Monday, July 18, 2011

The Sound of a One Legged Argument Kicking Itself

As I mentioned in yesterday's blog, a recent article finds evidence for the concurrency hypothesis 'compelling', despite liberal use of words that suggests a lot of doubt. The hypothesis is that lots of unsafe sex alone, involving numerous partners, low condom use, etc, does not account for high HIV prevalence; but if sexual relationships overlap with each other, HIV transmission will be very high.

A lot of work has been done to show that the concurrency hypothesis is entirely unsupported by evidence, particularly work by Eileen Stillwaggon and Larry Sawers. But in the article mentioned yesterday, Mah and Shelton dismiss anything challenging the hypothesis rather than addressing the failure of all the arguments that claim to support it.

Well, an article just published by Frank Tanser and colleagues finds that there is "no evidence to suggest that concurrent partnerships are an important driver of HIV incidence in [a] typical high-prevalence rural African population." But instead they argue that multiple partnerships are an important driver of incidence.

While Mah and Shelton denied that non-sexually transmitted HIV plays an important role in hyperendemic scenarios, without arguing the case, Tanser and colleagues don't even mention the possibility of non-sexual transmission. While obligingly neutralizing an argument that should never have been given much credence, and one that has been convincingly refuted by others, they seem to be taking a step backwards.

We have been hearing the oversexed African hypothesis for several decades now, it even predates the identification of HIV. So all Tanser has done is revived that tired old reflex as an explanation of massive rates of HIV transmission. But what is it about Africans that results in a virus that is difficult to transmit sexually spreading so fast in a population in which sexual behavior is little different from that found in many other low HIV prevalence populations?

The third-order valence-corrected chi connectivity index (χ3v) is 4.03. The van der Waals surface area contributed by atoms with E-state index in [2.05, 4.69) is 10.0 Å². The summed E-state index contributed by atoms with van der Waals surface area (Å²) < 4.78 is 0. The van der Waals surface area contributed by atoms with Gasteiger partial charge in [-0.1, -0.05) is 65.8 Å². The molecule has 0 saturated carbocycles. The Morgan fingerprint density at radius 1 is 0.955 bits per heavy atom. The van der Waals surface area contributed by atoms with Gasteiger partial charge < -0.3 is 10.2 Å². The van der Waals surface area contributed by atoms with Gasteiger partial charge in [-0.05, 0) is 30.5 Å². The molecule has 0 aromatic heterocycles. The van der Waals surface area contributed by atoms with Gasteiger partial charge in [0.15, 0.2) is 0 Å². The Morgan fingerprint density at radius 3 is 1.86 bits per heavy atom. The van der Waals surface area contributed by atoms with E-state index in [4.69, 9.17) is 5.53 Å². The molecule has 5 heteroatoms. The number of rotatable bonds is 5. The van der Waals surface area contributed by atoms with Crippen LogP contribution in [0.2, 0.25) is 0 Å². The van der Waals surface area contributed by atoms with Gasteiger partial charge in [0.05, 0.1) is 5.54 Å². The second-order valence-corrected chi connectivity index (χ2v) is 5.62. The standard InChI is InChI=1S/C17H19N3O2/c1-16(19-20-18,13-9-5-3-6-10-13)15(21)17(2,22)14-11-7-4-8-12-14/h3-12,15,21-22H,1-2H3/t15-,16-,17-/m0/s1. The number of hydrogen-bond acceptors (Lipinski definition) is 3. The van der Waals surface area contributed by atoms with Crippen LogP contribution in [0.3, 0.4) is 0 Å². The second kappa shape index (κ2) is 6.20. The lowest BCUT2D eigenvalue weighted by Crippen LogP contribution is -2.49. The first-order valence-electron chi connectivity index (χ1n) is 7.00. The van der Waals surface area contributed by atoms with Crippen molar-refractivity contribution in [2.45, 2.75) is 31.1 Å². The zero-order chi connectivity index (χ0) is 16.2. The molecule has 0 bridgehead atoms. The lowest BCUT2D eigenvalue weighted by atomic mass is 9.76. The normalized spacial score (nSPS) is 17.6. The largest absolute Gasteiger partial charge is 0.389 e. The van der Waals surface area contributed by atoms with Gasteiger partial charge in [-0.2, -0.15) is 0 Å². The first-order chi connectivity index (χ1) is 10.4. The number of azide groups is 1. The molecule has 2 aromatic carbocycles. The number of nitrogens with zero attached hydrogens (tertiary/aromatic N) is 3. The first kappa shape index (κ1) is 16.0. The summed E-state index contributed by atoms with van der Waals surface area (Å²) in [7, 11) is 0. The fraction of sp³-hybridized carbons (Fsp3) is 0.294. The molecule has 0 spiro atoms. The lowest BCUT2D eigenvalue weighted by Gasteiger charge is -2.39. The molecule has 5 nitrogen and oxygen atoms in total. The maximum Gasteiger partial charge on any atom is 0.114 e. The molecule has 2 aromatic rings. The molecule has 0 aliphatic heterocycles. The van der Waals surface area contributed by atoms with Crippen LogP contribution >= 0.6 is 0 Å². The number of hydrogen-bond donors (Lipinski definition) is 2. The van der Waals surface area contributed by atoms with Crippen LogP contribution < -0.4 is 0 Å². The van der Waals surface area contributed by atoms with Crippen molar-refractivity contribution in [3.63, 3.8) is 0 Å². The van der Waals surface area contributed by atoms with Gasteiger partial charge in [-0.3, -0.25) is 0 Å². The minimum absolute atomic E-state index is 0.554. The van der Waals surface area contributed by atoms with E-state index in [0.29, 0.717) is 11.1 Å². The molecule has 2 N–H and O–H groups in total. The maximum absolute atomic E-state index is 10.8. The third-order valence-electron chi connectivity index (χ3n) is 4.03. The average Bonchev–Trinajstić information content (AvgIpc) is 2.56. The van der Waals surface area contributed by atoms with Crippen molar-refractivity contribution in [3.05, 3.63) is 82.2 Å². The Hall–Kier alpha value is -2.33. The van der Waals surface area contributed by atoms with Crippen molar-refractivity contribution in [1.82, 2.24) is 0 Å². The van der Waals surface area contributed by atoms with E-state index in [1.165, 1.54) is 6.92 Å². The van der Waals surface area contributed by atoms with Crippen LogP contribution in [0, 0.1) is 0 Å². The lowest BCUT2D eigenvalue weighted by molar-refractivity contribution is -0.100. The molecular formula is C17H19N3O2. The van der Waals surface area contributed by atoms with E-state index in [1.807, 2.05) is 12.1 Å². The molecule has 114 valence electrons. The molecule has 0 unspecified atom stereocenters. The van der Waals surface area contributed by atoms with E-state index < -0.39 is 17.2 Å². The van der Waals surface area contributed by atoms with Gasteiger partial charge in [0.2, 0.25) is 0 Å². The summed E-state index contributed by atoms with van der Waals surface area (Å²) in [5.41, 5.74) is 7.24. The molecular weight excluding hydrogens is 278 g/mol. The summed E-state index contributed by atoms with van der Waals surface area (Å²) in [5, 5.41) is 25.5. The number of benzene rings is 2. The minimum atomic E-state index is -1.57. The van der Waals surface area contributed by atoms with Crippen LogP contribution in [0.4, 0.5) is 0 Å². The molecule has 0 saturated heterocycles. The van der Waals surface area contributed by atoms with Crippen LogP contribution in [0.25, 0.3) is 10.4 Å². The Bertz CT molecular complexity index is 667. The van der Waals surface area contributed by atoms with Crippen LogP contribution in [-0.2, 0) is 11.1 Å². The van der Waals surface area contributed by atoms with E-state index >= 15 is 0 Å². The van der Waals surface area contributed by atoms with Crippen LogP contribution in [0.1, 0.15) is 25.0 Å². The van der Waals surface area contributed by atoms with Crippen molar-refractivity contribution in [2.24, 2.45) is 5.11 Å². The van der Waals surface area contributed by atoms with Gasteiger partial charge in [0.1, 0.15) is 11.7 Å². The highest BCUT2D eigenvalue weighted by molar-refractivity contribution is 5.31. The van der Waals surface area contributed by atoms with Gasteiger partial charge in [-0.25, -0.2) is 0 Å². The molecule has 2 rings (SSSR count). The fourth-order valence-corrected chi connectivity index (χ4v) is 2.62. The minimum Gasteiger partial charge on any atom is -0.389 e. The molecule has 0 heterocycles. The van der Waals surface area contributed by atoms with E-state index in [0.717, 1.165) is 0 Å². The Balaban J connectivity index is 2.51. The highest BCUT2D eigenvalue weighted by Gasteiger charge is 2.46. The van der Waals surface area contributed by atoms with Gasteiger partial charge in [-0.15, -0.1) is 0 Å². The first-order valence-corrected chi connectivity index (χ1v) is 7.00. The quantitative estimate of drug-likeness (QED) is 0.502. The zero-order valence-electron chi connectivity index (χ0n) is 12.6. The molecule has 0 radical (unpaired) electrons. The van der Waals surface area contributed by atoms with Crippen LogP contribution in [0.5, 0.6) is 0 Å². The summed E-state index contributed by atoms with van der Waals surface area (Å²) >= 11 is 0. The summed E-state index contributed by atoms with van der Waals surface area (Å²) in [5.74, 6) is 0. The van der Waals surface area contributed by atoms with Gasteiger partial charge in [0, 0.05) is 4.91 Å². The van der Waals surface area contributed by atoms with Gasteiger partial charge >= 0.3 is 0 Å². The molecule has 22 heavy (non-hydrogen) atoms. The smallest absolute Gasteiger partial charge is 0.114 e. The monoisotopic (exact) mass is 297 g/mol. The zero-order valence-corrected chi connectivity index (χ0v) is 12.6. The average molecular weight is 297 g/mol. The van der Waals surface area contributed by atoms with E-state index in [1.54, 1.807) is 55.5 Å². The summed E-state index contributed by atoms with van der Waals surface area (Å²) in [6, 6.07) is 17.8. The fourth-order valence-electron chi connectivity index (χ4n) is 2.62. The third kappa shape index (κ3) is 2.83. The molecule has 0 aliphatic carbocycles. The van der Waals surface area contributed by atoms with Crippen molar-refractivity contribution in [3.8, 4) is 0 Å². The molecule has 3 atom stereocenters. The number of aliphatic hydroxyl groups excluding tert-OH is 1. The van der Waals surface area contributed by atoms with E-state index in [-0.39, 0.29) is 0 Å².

Rates of new infections per year for both males and females in the study population are shockingly high But the researchers don't appear to have established how HIV was being transmitted. They have just assumed that transmission is all through heterosexual sex and then attempted to work out how risky heterosexual sex is among participants. But why is heterosexual sex so risky there? We are not told.

The authors find that "More than 24% of the adult population are infected with HIV and infection peaks at more than 50% in women aged 25–29 years and 44% in men aged 30–34 years." Given the fairly low probability of sexual transmission of HIV, 80 or 90% of women must be exposed to HIV if such high percentages end up infected.

The fact that male prevalence peaks in an older age group than female prevalence is sometimes explained by the 'fact' that older men have younger partners. But only some men have younger partners. Some have partners the same age as themselves. Like a lot of HIV related data, you could be forgiven for thinking that HIV in males is a different virus from HIV in females.

Despite flogging the dead horse of concurrency, which is worthwhile when you consider how much credence it still seems to have in the HIV industry, the authors remark that concurrency may have played a big part in earlier stages in high prevalence epidemics. But earlier treatment of the concurrency hypothesis suggest otherwise, so this concession doesn't exactly strengthen their argument for a return to the promiscuity theory of HIV.

And when it comes to their recommendations for HIV prevention strategy they really seem to weaken. They argue that 'messages' shouldn't be 'diluted'. Pumping out a fairly undiluted though highly stigmatizing message about HIV for many years has not resulted in UNAIDS having much success in reducing transmission, despite spending billions. In fact, the pharmaceutical lobby trying to increase drug use in the pretence that it will reduce transmission even refers to the institution's prevention work as a failure.

Telling people the truth about HIV transmission is not 'diluting' anything. If people are at risk they need to know about the risks and how to avoid them. UNAIDS have used the issue of 'dilution' as a reason for denying non-sexual risks, with the result that most people don't know that such risks exist, and therefore cannot avoid them. HIV prevention is not just an advertising campaign, even if it's never looked much different from one.


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